Individuals with unexpected or urgent expenses rely on their financial advisors to provide a variety of options to solve their short-term capital needs.
One option that should be a part of any financial advisor’s playbook is collateralized loans, which can provide liquidity without hindering a client’s long-term financial strategy or requiring a liquidation of assets. A collateralized or securities-backed loan allows clients to utilize securities, cash and other assets in taxable or eligible brokerage accounts as collateral to obtain variable or fixed-rate loans.
Unlike margin loans, collateralized loans may not be used to purchase securities or retire margin debt and typically have higher advance ratios, which allows for greater cash advances. This infusion of capital can then be used for certain short-term, time-sensitive expenses, such as funding a business venture or life event, purchasing real estate or consolidating debt.
For financial advisors considering recommending collateralized loans as a timely alternative that won’t disrupt their client’s long-term financial plans, here are a few things to keep in mind:
Benefits of a Collateralized Loan
Timeliness is a main advantages of a collateralized loan. Because collateralized loans are backed by tangible financial assets, many applicants don’t have to wait long to receive a decision from a bank. This is in stark contrast to an ordinary loan, which generally requires a lengthy application and approval process, especially for large capital requests. All loans are subject to credit approval and eligibility of assets.
Collateralized loans also are ideal for clients who have significant investments that, if sold prematurely to meet an immediate need, would incur short-term capital gains taxes. While the tax consequences of selling an asset within one year aren’t as significant following the recent tax reform, abruptly exiting an investment can negatively affect a long-term strategy. At the same time, liquidating an asset eliminates any potential for appreciation of that asset in favorable economic conditions.
Is a Collateralized Loan Right for Your Client?
Even when clients have an immediate need for cash, advisors must consider several factors before suggesting a collateralized loan. Advisors should consider a client’s long-term financial strategy, time horizon and ability to assume additional debt when thinking about a securities-based loan.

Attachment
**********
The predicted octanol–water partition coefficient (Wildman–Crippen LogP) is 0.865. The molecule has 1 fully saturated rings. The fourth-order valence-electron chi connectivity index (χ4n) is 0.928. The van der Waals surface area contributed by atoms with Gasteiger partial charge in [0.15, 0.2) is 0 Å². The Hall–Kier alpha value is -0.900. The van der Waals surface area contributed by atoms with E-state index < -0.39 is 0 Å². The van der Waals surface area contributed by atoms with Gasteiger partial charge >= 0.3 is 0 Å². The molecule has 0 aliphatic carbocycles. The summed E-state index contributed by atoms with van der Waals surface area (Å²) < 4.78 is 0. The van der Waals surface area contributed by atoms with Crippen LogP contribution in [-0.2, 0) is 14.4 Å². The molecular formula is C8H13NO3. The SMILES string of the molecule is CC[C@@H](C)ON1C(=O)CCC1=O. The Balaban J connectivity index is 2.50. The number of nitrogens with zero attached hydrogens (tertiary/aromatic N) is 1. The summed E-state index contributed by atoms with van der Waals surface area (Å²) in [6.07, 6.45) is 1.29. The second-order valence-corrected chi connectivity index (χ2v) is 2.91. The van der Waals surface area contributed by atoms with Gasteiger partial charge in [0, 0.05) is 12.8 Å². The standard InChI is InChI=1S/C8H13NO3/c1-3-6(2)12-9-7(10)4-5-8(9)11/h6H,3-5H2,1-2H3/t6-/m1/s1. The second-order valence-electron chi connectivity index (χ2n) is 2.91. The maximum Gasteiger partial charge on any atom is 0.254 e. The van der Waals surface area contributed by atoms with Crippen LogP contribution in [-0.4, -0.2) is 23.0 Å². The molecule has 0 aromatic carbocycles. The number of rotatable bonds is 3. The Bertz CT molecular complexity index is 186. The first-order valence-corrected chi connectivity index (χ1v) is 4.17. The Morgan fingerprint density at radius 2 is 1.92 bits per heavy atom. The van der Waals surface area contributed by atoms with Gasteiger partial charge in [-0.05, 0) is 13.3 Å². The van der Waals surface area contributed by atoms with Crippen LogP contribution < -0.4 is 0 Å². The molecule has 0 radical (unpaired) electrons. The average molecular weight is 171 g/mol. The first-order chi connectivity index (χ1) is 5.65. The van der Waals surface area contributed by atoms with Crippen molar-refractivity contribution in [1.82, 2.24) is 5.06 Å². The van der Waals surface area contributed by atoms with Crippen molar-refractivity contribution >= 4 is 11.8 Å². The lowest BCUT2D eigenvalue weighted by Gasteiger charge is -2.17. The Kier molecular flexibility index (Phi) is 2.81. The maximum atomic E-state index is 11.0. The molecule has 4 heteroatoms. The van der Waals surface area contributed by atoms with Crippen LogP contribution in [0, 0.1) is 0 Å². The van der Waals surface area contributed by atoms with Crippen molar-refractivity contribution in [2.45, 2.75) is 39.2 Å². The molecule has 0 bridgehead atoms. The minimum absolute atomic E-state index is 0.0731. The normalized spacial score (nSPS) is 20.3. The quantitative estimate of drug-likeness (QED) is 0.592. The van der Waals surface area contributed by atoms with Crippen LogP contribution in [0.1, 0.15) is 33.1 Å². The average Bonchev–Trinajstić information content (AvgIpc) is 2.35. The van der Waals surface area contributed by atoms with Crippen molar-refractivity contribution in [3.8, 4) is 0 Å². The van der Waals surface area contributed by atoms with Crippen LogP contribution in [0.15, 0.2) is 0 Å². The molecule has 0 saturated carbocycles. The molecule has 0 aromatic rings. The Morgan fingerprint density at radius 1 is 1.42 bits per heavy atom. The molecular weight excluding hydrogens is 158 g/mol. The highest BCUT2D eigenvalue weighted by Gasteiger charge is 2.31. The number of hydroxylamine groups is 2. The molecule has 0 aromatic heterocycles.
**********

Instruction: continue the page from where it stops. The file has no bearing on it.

A client’s risk tolerance and the specific terms of the loan also are critically important. For instance, some lenders may charge fixed or variable rates slightly above market average, while others may offer a range of terms and conditions based on the diversification and holding of each client’s portfolio. These varying terms can have a tremendous impact on the viability of a collateralized loan for a particular client.
Likewise, advisors must understand a client’s risk appetite. If the collateralized securities decrease in value below the contract threshold over the course of the loan, borrowers may have to pay down the difference, deposit more collateral or sell the holdings altogether. In the event of liquidation, clients will not be able to choose which assets a lender sells; liquidation may result in negative tax implications and impacts to the client’s long-term strategy.
Familiarize Yourself With Collateralized Loans
In today’s environment, clients expect their financial advisors to provide a wide array of suggestions on both sides of the balance sheet. As more advisors strive to provide clients with timely advice and long-term planning, having access to options for wealth preservation and wealth management can help you assist clients in making decisions that forward their goals and ultimately deepen your relationship.
A service-oriented approach that provides clients with thoughtful consideration and guidance establishes you as a forward-thinking and proactive advisor — traits that today’s investor appreciates and needs.
Bryan Loew is head of Wealth Lending Sales, TD Wealth.